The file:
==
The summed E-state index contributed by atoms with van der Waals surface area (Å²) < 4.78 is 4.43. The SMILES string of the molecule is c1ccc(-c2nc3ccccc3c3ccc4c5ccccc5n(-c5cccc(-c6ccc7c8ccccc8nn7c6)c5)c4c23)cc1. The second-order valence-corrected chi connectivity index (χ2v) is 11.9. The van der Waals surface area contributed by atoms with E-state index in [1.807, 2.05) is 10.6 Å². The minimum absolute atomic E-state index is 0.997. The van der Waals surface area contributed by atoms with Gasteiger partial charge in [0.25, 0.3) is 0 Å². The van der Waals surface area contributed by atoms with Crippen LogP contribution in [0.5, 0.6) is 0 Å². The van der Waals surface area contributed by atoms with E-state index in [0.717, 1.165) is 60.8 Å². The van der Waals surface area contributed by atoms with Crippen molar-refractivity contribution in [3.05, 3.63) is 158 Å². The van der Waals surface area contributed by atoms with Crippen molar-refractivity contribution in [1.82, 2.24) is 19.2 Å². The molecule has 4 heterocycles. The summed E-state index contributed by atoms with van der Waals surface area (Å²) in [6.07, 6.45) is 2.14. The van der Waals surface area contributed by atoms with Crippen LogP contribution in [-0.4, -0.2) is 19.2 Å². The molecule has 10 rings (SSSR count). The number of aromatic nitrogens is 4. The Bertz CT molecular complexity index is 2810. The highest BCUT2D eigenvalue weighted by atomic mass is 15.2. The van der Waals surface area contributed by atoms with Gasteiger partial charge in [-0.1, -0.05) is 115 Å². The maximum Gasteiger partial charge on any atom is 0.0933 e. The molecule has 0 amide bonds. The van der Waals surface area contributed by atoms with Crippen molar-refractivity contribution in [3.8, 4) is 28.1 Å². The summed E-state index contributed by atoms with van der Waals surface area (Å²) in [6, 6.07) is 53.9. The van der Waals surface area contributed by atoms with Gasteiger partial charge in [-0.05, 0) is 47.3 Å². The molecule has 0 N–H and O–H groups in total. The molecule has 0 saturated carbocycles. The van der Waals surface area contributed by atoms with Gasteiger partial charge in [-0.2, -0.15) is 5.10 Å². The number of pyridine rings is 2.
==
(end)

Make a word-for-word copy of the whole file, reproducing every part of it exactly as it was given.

The summed E-state index contributed by atoms with van der Waals surface area (Å²) < 4.78 is 4.43. The SMILES string of the molecule is c1ccc(-c2nc3ccccc3c3ccc4c5ccccc5n(-c5cccc(-c6ccc7c8ccccc8nn7c6)c5)c4c23)cc1. The second-order valence-corrected chi connectivity index (χ2v) is 11.9. The van der Waals surface area contributed by atoms with E-state index in [1.807, 2.05) is 10.6 Å². The minimum absolute atomic E-state index is 0.997. The van der Waals surface area contributed by atoms with Gasteiger partial charge in [0.25, 0.3) is 0 Å². The van der Waals surface area contributed by atoms with Crippen LogP contribution in [0.5, 0.6) is 0 Å². The van der Waals surface area contributed by atoms with E-state index in [0.717, 1.165) is 60.8 Å². The van der Waals surface area contributed by atoms with Crippen molar-refractivity contribution in [3.05, 3.63) is 158 Å². The van der Waals surface area contributed by atoms with Crippen molar-refractivity contribution in [1.82, 2.24) is 19.2 Å². The molecule has 4 heterocycles. The summed E-state index contributed by atoms with van der Waals surface area (Å²) in [6.07, 6.45) is 2.14. The van der Waals surface area contributed by atoms with Crippen LogP contribution in [-0.4, -0.2) is 19.2 Å². The molecule has 10 rings (SSSR count). The number of aromatic nitrogens is 4. The Bertz CT molecular complexity index is 2810. The highest BCUT2D eigenvalue weighted by atomic mass is 15.2. The van der Waals surface area contributed by atoms with Gasteiger partial charge in [-0.1, -0.05) is 115 Å². The maximum Gasteiger partial charge on any atom is 0.0933 e. The molecule has 0 amide bonds. The van der Waals surface area contributed by atoms with Crippen molar-refractivity contribution in [3.8, 4) is 28.1 Å². The summed E-state index contributed by atoms with van der Waals surface area (Å²) in [6, 6.07) is 53.9. The van der Waals surface area contributed by atoms with Gasteiger partial charge in [-0.05, 0) is 47.3 Å². The molecule has 0 N–H and O–H groups in total. The molecule has 0 saturated carbocycles. The van der Waals surface area contributed by atoms with Gasteiger partial charge in [-0.2, -0.15) is 5.10 Å². The number of pyridine rings is 2.